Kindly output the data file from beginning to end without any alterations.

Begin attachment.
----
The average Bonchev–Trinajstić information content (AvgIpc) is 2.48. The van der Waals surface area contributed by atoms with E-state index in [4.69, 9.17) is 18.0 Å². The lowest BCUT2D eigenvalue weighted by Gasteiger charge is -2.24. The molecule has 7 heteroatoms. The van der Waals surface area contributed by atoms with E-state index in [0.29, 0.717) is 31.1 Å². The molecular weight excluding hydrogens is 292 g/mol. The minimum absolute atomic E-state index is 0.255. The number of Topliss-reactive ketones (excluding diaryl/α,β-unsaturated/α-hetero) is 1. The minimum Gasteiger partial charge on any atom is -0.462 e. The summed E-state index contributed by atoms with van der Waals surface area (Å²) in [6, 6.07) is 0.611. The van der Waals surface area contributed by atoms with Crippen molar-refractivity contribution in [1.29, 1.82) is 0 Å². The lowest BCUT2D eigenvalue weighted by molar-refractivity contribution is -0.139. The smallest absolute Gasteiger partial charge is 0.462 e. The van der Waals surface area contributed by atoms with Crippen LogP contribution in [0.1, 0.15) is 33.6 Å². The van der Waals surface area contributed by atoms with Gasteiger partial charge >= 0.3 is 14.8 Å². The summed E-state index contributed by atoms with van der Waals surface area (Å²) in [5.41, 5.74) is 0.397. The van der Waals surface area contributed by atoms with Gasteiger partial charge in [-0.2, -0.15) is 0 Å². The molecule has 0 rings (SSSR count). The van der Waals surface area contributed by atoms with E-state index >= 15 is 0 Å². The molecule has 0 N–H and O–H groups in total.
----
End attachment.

The average Bonchev–Trinajstić information content (AvgIpc) is 2.48. The van der Waals surface area contributed by atoms with E-state index in [4.69, 9.17) is 18.0 Å². The lowest BCUT2D eigenvalue weighted by Gasteiger charge is -2.24. The molecule has 7 heteroatoms. The van der Waals surface area contributed by atoms with E-state index in [0.29, 0.717) is 31.1 Å². The molecular weight excluding hydrogens is 292 g/mol. The minimum absolute atomic E-state index is 0.255. The number of Topliss-reactive ketones (excluding diaryl/α,β-unsaturated/α-hetero) is 1. The minimum Gasteiger partial charge on any atom is -0.462 e. The summed E-state index contributed by atoms with van der Waals surface area (Å²) in [6, 6.07) is 0.611. The van der Waals surface area contributed by atoms with Crippen molar-refractivity contribution in [1.29, 1.82) is 0 Å². The lowest BCUT2D eigenvalue weighted by molar-refractivity contribution is -0.139. The smallest absolute Gasteiger partial charge is 0.462 e. The van der Waals surface area contributed by atoms with Crippen LogP contribution in [0.1, 0.15) is 33.6 Å². The van der Waals surface area contributed by atoms with Gasteiger partial charge >= 0.3 is 14.8 Å². The summed E-state index contributed by atoms with van der Waals surface area (Å²) in [5.41, 5.74) is 0.397. The van der Waals surface area contributed by atoms with Gasteiger partial charge in [-0.2, -0.15) is 0 Å². The molecule has 0 rings (SSSR count). The van der Waals surface area contributed by atoms with E-state index >= 15 is 0 Å². The molecule has 0 N–H and O–H groups in total.